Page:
Leela's thrown her knife at the guard, hitting him.
DOCTOR: What's contingency plan B?
COLLECTOR: Nobody understands business is business.
LEELA: What do we do now, Doctor, kill him?
DOCTOR: You'll like this bit. You'll like it.
COLLECTOR: Nine zero nine! A mistake in the Megropolis Six analysis. Recheck!
COMPUTER: Nine zero nine. Recheck. Megropolis Six analysis confirmed correct.
COLLECTOR: Commander! Arrest these idiots. I have a problem. Nine zero nine. Megropolis Four analysis. Mistake. Recheck
COMPUTER: Nine zero nine.
CORDO: Collector, in the name of the work units, I order
LEELA: People, Cordo.
CORDO: Yes. In the name of the people I order you to be tried by
DOCTOR: Cordo, I don't think he's listening.
COLLECTOR: Negative surplus. Inflationary spiral uncheckable. Negative growth! This branch is no longer viable. We are bankrupt. Business failure. Closure imperative. Cut losses. Liquidate. Immediate liquidation.
Fab effect here as the Collector shrinks, becoming a green blob that disappears down the plug hole under his chair:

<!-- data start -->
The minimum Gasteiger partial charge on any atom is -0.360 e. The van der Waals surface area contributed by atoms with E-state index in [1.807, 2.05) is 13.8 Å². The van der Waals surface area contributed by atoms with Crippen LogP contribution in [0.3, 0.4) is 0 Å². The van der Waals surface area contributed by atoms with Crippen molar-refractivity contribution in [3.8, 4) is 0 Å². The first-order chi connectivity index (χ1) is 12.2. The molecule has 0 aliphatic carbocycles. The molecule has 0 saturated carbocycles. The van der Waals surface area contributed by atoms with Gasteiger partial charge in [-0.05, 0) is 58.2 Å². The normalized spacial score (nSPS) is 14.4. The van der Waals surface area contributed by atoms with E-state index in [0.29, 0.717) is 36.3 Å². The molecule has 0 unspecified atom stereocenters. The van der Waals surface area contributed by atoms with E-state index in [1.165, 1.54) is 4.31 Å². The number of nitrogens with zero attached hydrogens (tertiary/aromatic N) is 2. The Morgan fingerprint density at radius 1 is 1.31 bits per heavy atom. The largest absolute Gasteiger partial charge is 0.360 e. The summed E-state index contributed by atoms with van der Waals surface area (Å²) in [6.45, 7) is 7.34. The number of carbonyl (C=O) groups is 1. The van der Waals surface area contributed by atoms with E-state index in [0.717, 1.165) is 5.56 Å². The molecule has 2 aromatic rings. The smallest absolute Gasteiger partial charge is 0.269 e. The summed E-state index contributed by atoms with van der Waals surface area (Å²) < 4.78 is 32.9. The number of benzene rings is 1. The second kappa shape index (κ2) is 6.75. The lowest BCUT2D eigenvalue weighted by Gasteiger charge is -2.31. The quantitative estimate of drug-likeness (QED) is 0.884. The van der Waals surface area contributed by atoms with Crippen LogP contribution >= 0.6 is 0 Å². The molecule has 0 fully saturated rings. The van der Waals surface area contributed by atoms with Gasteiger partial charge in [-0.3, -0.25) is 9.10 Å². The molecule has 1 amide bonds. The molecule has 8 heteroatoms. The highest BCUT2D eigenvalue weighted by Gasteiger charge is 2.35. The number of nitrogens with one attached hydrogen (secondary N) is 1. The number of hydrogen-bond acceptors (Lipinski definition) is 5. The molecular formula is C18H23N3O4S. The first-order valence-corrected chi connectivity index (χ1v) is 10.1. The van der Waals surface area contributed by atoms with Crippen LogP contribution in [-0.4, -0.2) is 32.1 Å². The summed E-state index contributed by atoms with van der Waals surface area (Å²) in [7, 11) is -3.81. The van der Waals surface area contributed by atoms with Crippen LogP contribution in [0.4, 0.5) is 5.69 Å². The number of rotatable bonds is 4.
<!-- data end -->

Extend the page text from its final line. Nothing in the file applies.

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BISHAM: I'm sorry I'm late. What happened?
MANDRELL: Well, I don't know.
DOCTOR: I do. He's gone back to his natural form. He was only held in that state by particle radiation. That's why he never left that machine.
LEELA: You mean he's in there now?
DOCTOR: Oh, yes.
LEELA: Well, we could make a hole in it.
CORDO: Do you think he'll come out again?
DOCTOR: Well, you could put the plug in if you want.
COMMANDER: I don't understand. Why was it necessary for him to make himself look human?